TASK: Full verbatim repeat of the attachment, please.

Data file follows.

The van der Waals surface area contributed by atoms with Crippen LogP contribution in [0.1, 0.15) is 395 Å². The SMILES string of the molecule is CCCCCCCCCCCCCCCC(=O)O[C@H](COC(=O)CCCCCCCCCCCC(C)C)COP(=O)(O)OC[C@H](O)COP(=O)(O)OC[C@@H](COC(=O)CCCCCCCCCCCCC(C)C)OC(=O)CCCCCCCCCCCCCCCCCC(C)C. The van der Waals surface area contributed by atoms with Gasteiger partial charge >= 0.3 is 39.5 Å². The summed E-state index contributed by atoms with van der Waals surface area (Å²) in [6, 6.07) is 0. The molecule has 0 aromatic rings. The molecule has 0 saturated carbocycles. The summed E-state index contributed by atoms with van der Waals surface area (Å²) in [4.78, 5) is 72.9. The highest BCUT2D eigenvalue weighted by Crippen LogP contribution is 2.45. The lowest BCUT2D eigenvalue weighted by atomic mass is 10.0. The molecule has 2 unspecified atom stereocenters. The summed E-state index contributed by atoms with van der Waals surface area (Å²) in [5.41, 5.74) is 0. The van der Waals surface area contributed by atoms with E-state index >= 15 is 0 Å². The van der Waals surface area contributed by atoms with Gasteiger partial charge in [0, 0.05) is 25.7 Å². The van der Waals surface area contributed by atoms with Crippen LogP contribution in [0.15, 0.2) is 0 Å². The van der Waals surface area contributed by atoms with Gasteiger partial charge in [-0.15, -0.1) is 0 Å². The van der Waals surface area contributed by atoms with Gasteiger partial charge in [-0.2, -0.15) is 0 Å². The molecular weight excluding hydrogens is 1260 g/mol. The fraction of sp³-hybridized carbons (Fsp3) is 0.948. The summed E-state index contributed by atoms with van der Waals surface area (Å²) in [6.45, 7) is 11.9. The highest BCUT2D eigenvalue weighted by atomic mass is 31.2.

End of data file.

The van der Waals surface area contributed by atoms with Crippen LogP contribution in [0.1, 0.15) is 395 Å². The SMILES string of the molecule is CCCCCCCCCCCCCCCC(=O)O[C@H](COC(=O)CCCCCCCCCCCC(C)C)COP(=O)(O)OC[C@H](O)COP(=O)(O)OC[C@@H](COC(=O)CCCCCCCCCCCCC(C)C)OC(=O)CCCCCCCCCCCCCCCCCC(C)C. The van der Waals surface area contributed by atoms with Gasteiger partial charge >= 0.3 is 39.5 Å². The summed E-state index contributed by atoms with van der Waals surface area (Å²) in [6, 6.07) is 0. The molecule has 0 aromatic rings. The molecule has 0 saturated carbocycles. The summed E-state index contributed by atoms with van der Waals surface area (Å²) in [4.78, 5) is 72.9. The highest BCUT2D eigenvalue weighted by Crippen LogP contribution is 2.45. The lowest BCUT2D eigenvalue weighted by atomic mass is 10.0. The molecule has 2 unspecified atom stereocenters. The summed E-state index contributed by atoms with van der Waals surface area (Å²) in [5.41, 5.74) is 0. The van der Waals surface area contributed by atoms with E-state index >= 15 is 0 Å². The van der Waals surface area contributed by atoms with Gasteiger partial charge in [0, 0.05) is 25.7 Å². The van der Waals surface area contributed by atoms with Crippen LogP contribution in [0.15, 0.2) is 0 Å². The van der Waals surface area contributed by atoms with Gasteiger partial charge in [-0.15, -0.1) is 0 Å². The van der Waals surface area contributed by atoms with Gasteiger partial charge in [-0.2, -0.15) is 0 Å². The molecular weight excluding hydrogens is 1260 g/mol. The fraction of sp³-hybridized carbons (Fsp3) is 0.948. The summed E-state index contributed by atoms with van der Waals surface area (Å²) in [6.45, 7) is 11.9. The highest BCUT2D eigenvalue weighted by atomic mass is 31.2.